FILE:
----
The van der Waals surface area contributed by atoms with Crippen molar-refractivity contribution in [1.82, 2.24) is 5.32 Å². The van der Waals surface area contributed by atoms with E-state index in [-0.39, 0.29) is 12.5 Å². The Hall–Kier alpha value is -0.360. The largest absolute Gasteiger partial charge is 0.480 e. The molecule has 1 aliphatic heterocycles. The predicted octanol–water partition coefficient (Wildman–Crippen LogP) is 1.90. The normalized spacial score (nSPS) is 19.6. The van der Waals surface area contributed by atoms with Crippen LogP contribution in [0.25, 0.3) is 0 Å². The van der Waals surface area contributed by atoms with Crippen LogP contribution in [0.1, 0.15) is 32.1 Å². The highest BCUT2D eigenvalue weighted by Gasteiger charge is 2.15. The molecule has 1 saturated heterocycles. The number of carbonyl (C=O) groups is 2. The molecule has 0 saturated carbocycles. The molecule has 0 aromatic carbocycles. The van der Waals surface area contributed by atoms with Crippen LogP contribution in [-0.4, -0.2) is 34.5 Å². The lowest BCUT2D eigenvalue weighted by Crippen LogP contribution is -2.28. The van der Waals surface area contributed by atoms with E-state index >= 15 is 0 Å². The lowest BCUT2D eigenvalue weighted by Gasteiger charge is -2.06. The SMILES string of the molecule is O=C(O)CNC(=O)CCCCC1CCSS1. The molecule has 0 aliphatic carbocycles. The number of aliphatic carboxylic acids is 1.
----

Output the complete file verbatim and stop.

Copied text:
The van der Waals surface area contributed by atoms with Crippen molar-refractivity contribution in [1.82, 2.24) is 5.32 Å². The van der Waals surface area contributed by atoms with E-state index in [-0.39, 0.29) is 12.5 Å². The Hall–Kier alpha value is -0.360. The largest absolute Gasteiger partial charge is 0.480 e. The molecule has 1 aliphatic heterocycles. The predicted octanol–water partition coefficient (Wildman–Crippen LogP) is 1.90. The normalized spacial score (nSPS) is 19.6. The van der Waals surface area contributed by atoms with Crippen LogP contribution in [0.25, 0.3) is 0 Å². The van der Waals surface area contributed by atoms with Crippen LogP contribution in [0.1, 0.15) is 32.1 Å². The highest BCUT2D eigenvalue weighted by Gasteiger charge is 2.15. The molecule has 1 saturated heterocycles. The number of carbonyl (C=O) groups is 2. The molecule has 0 saturated carbocycles. The molecule has 0 aromatic carbocycles. The van der Waals surface area contributed by atoms with Crippen LogP contribution in [-0.4, -0.2) is 34.5 Å². The lowest BCUT2D eigenvalue weighted by Crippen LogP contribution is -2.28. The van der Waals surface area contributed by atoms with E-state index >= 15 is 0 Å². The lowest BCUT2D eigenvalue weighted by Gasteiger charge is -2.06. The SMILES string of the molecule is O=C(O)CNC(=O)CCCCC1CCSS1. The molecule has 0 aliphatic carbocycles. The number of aliphatic carboxylic acids is 1.